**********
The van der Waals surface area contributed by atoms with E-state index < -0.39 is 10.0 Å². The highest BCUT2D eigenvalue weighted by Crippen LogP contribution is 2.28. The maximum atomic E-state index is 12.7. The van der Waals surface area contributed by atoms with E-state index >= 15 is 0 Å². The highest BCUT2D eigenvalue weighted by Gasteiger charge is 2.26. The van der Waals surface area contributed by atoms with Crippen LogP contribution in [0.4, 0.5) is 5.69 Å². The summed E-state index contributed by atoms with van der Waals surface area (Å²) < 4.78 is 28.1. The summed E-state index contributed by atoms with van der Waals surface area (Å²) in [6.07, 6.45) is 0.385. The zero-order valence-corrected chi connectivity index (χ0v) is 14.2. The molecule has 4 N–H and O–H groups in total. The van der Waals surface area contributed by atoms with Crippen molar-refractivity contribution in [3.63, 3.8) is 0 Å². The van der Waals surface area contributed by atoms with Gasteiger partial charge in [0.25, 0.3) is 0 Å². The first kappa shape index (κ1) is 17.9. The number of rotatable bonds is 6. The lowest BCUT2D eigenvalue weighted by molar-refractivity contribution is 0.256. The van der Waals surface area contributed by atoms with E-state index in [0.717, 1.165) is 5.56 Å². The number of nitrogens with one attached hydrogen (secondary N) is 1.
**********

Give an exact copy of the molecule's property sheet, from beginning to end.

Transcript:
The van der Waals surface area contributed by atoms with E-state index < -0.39 is 10.0 Å². The highest BCUT2D eigenvalue weighted by Crippen LogP contribution is 2.28. The maximum atomic E-state index is 12.7. The van der Waals surface area contributed by atoms with E-state index >= 15 is 0 Å². The highest BCUT2D eigenvalue weighted by Gasteiger charge is 2.26. The van der Waals surface area contributed by atoms with Crippen LogP contribution in [0.4, 0.5) is 5.69 Å². The summed E-state index contributed by atoms with van der Waals surface area (Å²) < 4.78 is 28.1. The summed E-state index contributed by atoms with van der Waals surface area (Å²) in [6.07, 6.45) is 0.385. The zero-order valence-corrected chi connectivity index (χ0v) is 14.2. The molecule has 4 N–H and O–H groups in total. The van der Waals surface area contributed by atoms with Crippen molar-refractivity contribution in [3.63, 3.8) is 0 Å². The van der Waals surface area contributed by atoms with Gasteiger partial charge in [0.25, 0.3) is 0 Å². The first kappa shape index (κ1) is 17.9. The number of rotatable bonds is 6. The lowest BCUT2D eigenvalue weighted by molar-refractivity contribution is 0.256. The van der Waals surface area contributed by atoms with E-state index in [0.717, 1.165) is 5.56 Å². The number of nitrogens with one attached hydrogen (secondary N) is 1.